Leyritz puts cap on the full N.Y. treatment

October 05, 1995|By JOHN EISENBERG

NEW YORK -- At 1:24 a.m., with the fans roaring and dozens of cops ringing the field and a storm of beer cups coming down just about as hard as the steady rain, they played "New York, New York" on the public address system at Yankee Stadium.

And the whole stadium sang with Frank Sinatra.

Every word.

Then they played it again. And a third time.

Who wanted to leave this party and go home?

Deep in the bowels of the ballpark, a burly little catcher with a receding hairline and a tattoo on his left arm plopped into a chair and answered a few questions from reporters. Sweat and rain dripped from his chin.

"Yeah, I was getting tired," said the Yankees' Jim Leyritz, whose home run off Tim Belcher in the bottom of the 15th inning gave the Yankees a 7-5 win over the Seattle Mariners in Game 2 of their divisional playoff series.

It was official: The Mariners had gotten the full New York treatment.

The Yankees left not a single heart string unpulled nor a single emotional card unplayed in the first two games of this series, revealing just how desperately they wanted to win both before going to Seattle to finish the best-of-five series.

It worked.

Joe DiMaggio threw out the first pitch before Game 1 Tuesday night, Phil Rizzuto last night. Robert Merrill sang the national anthem last night. Emotional tributes to Mickey Mantle and Thurman Munson ran on the scoreboard before and throughout the games.

Two jacked-up sellout crowds sent roar after roar up the Grand Concourse and into the night. Their favorite player, Don Mattingly, playing in the postseason for the first time after 14 years as a Yankee, could hardly take a step without stirring a standing ovation. And you can't print what the zoo creatures in the outfield bleachers were chanting.

"They were throwing stuff and yelling and just going crazy, totally out of control," the Mariners' Tino Martinez said.

One fan was wrestling with security cops -- on the field, in fair territory -- as the last out was recorded in the bottom of the fifth inning last night. Just one of those special New York baseball moments.

When Mattingly hit a home run to give the Yankees the lead in the bottom of the sixth last night, the bleachers shook and Mariners manager Lou Piniella, who knows the neighborhood, briefly pulled his team off the field as the fans in the upper deck littered the outfield grass with drink cups and other projectiles.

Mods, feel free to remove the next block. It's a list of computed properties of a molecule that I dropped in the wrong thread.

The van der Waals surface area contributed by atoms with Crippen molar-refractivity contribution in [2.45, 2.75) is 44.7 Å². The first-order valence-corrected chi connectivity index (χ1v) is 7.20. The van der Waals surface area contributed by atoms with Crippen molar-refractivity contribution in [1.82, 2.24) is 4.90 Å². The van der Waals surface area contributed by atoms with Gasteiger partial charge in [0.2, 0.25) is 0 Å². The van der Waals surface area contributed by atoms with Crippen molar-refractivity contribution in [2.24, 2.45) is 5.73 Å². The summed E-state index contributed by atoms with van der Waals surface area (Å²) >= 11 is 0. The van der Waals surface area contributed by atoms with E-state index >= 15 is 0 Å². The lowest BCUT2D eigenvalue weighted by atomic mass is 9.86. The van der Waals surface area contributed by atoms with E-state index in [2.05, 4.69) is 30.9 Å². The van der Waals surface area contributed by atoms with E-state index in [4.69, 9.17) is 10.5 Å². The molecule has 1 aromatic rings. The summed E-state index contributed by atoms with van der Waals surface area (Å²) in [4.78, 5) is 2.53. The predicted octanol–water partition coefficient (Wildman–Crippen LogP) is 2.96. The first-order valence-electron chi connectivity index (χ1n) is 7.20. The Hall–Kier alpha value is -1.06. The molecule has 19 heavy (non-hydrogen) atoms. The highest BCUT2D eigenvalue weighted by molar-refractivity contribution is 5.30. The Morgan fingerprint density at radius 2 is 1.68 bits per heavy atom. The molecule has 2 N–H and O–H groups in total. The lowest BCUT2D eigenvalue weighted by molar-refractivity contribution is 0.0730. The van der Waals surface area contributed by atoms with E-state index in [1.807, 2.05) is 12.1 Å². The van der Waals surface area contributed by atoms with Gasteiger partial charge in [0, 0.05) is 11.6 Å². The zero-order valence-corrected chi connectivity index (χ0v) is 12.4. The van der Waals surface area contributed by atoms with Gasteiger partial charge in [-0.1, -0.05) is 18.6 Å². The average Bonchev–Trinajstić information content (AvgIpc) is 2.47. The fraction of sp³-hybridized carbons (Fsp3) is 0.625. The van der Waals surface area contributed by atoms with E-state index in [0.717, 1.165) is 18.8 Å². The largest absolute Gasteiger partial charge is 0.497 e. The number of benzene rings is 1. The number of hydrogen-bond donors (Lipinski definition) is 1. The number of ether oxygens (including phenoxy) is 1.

When first-base umpire Jim McKean called a Mariners runner safe on a close play at first in the top of the seventh, George Steinbrenner immediately appeared in the press box, as if by magic, and led a collection of reporters to a video room, where he ranted and raved at the replays.

New York, New York, just can't do baseball with any more gusto or intimidation than it did for two nights here. Why, even Spike Lee showed up, proving that the game isn't totally unhip, at least not yet.

And then the Yankees went out and came from behind three times last night before winning on Leyritz's homer. The Mariners appeared to have won the game in the 11th inning on Ken Griffey's third home run in two days, but the Yankees scored a run in the bottom of the 11th to keep the game going. The Mariners threw out the winning run at the plate that inning.

"It was a special game," Yankee manager Buck Showalter said. "You put on a uniform to play in games like this. I can't remember another with so many twists and turns and ebbs and flows."

The New York treatment.

All night long, the Yankees fans stood and roared for Mattingly, who, though not nearly the player he was six years ago, remains a brilliant fielder, a clutch hitter and the team's emotional centerpiece.

"He's the reason the fans still came out to watch the Yankees for all those years when the team was so lousy," Cone said. "That's the biggest reason that it's special why this team made the playoffs. Donnie's situation is the theme everyone is playing on."

Last night he singled in the first, walked in the third and homered in the sixth, as the crowd pelted him with chants of "Don-nie Base-ball!"

They were still chanting at the end of the night. Chanting and singing.

"Do you feel more a part of the Yankee tradition now?" someone asked Showalter.

He paused. "That's a good question," he said, "and you know, I think I do. I wondered for a lot of years what it was like to experience a big game in October here. And now that I have, I must say: It exceeded my expectations."

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